It seems like Italo Balbo just became residual shrapnel from the barrage of bullets the rest of the country is firing over what to do with the approximate 1,500 Confederate place names and other symbols in public spaces.
Italian-Americans and others throughout Chicagoland are wondering why the memory of Balbo’s remarkable accomplishments is being swept into the national wave of removing the past.
Eighty-four years ago Gen. Italo Balbo’s air armada landed at Chicago’s World’s Fair marking the first mass flight of planes crossing the North Atlantic. The transatlantic crossing was rightly recognized as one of the most important and best executed aeronautical achievements of that time.
The day of his arrival on the lakefront was the single most memorable and important day in the history of Chicago’s Italian-American community. President Franklin Roosevelt honored him at the White House. And now Balbo’s name is in question because of misinformation.
We want to be perfectly clear. Italo Balbo was an outspoken opponent of the Mussolini tilt towards Hitler and was not the enemy many in the Chicago City Council are portraying he was.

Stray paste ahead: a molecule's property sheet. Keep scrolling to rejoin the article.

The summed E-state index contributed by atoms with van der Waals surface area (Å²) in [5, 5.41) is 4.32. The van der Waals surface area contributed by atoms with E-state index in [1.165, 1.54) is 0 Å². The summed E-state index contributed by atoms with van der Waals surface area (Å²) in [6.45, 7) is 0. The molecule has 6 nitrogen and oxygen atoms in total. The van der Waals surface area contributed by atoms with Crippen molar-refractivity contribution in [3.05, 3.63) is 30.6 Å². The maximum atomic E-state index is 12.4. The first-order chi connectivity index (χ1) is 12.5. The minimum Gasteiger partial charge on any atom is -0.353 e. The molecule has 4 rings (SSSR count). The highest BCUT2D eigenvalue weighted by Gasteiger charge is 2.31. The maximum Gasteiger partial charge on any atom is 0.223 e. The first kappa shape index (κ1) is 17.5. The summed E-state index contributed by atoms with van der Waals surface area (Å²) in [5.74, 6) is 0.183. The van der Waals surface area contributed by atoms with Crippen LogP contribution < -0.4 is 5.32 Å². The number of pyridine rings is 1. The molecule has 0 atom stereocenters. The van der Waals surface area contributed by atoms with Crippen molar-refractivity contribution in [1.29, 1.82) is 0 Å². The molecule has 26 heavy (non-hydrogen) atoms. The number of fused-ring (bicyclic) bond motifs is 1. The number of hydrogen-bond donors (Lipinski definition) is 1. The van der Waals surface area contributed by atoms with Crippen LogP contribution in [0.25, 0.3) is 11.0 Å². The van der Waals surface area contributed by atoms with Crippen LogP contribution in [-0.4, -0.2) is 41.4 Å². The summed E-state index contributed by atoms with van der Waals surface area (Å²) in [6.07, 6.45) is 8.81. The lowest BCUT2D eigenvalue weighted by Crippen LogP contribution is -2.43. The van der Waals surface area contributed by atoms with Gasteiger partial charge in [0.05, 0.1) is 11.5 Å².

Despite being a general under Benito Mussolini, when Balbo saw where Mussolini was going with his pro-German policies, Balbo was horrified. He was one of the only Fascists in Mussolini’s regime to openly oppose Italy’s anti-Jewish racial laws and Italy’s alliance with Germany. Mussolini’s disagreements with Balbo led to Mussolini “exiling” him to serve as the governor of Libya.
Italo Balbo was never an enemy of the United States. He was an inspiration to Italian-Americans and to those in aviation. Balbo did the right thing: Opposed Mussolini in his darkest time. Why should the City Council bring Chicagoland Italian-Americans into a dark corner when our community shines so brightly with all ethnic groups?
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